Some organic farmers and their advocates, however, question the strictness of the criteria and are beginning to produce their own "peer review" seals of approvals.
An 'Eco-Label' Alternative
In Northern California's Mendocino County, for instance, a group called the Mendocino Renegade started their own peer-certified organic "eco-label" for Mendocino and Lake Counties.
Calling themselves an affordable alternative to USDA certification, the Renegade label was formed for the benefit of farmers and ranchers, retailers, wholesalers, restaurants and consumers.
"The eco-label phenomena is somewhat commonsense, everyone tries to define a market niche for themselves," said Katherine DiMatteo, the executive director of the Organic Trade Association.
Members of the volunteer Renegade group say they have strict organic standards without the involvement of the government or political pressure.
"We all decided it was too easy to cheat," said Renegade member and advocate Els Cooperrider. "If you are selling your organic carrots for $1 a pound and you run out and you have non-organic carrots that you are selling for 50 cents a pound, it's too easy to mix them."
To create uniform guidelines, Mendocino Renegade grants the label to those farmers and ranchers who pledge to grow or process food using sustainable, non-polluting methods. An applicant must submit a short description of the operation to be certified, a checklist of prohibited practices--such as spraying with pesticides--and a signed affidavit that they are telling the truth about both. There's a $200 administrative fee and an inspection by "peers" with extensive knowledge of the organic industry.
"Grassroots agriculture is moving toward the local labels," said Rose Koenig, a Florida organic farmer and a member of the National Organic Standards Board, which advises the USDA. "Local is really important to communities."
Lawsuit Over National Organic Standards
The Renegade group is putting its stamp of approval on organic produce at a time when Arthur Harvey, a Maine organic blueberry farmer, is battling with the government in a lawsuit about "technical inconsistencies" between the national organic standards implemented in 2002 and the Organic Foods Production Act of 1990.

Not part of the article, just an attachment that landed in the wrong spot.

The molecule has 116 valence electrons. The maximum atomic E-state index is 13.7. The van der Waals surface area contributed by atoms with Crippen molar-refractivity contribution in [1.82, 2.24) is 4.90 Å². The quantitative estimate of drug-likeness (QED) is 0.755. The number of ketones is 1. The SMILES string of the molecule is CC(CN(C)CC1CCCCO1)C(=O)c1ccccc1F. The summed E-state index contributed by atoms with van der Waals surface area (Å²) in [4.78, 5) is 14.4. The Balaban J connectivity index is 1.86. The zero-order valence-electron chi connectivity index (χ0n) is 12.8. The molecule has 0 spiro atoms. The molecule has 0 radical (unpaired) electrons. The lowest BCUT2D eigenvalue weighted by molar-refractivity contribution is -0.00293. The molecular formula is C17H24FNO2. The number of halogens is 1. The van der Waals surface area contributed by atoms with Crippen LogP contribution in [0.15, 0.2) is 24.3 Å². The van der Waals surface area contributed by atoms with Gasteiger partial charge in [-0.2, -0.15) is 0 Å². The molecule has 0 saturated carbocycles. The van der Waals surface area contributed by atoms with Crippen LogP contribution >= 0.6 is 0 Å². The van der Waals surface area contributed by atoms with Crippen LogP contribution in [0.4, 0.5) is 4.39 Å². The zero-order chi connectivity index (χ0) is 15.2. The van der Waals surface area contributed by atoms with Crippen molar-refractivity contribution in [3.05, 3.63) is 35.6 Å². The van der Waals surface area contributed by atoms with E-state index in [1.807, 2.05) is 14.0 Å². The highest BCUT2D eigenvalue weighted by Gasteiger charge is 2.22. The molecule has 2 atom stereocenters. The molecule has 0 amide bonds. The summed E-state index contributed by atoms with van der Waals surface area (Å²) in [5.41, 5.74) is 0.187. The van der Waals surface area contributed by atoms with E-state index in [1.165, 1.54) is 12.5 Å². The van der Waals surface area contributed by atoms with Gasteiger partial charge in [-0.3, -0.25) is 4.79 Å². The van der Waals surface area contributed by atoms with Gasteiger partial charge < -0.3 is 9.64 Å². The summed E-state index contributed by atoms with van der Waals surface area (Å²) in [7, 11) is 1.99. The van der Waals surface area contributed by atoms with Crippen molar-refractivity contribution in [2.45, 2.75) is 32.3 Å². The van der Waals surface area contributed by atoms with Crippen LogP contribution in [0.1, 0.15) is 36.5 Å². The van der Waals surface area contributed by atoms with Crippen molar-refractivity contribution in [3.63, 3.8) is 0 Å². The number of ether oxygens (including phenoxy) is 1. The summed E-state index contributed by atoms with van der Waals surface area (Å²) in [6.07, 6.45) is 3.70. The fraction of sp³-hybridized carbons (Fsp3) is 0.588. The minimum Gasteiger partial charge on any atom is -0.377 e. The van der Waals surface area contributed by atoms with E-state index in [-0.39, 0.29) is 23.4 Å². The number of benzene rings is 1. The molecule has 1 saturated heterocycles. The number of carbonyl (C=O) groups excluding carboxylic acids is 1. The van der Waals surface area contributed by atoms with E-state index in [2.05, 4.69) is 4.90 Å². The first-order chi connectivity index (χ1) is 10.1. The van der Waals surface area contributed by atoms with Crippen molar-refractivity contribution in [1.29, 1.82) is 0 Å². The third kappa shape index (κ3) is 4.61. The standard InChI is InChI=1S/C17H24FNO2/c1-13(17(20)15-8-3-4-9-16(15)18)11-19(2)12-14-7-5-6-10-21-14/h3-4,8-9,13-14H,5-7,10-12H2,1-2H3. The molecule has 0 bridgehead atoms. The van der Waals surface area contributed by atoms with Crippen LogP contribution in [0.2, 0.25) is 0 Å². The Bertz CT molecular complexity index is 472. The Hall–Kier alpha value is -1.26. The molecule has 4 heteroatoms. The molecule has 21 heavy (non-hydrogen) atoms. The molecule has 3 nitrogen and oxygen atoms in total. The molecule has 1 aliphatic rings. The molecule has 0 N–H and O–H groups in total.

Harvey alleged that he suffered because "the challenged regulations weakened the integrity of the organic program and the standards it sets forth."
In January, a U.S. Court of Appeals in Boston sided with Harvey in ruling that three clauses in the national organics program deviate from legal standards of the earlier Organic Foods Production Act.
The USDA, for instance, allows 38 synthetic ingredients, such as baking powder, to be used in foods that contain at least 95 percent organic ingredients. Synthetic substances, however, were prohibited by the earlier Organic Foods Protection Act. In its ruling the court called for most of the synthetic that have been approved up to now to be outlawed.
The court ruled that some clauses in the national organics program are not valid, which leaves organic-food growers and consumers expecting stricter regulations from the USDA to emerge. To that end, the Organic Trade Association has pledged to work with the government.
The court decision may hamper the organic growth rate in the short term, but the Organic Trade Association is optimistic that its members and others in the organic community can pull together to maintain the momentum for organic agriculture, DiMatteo said in a statement.
Kristin Bender is an Oakland-based freelance writer.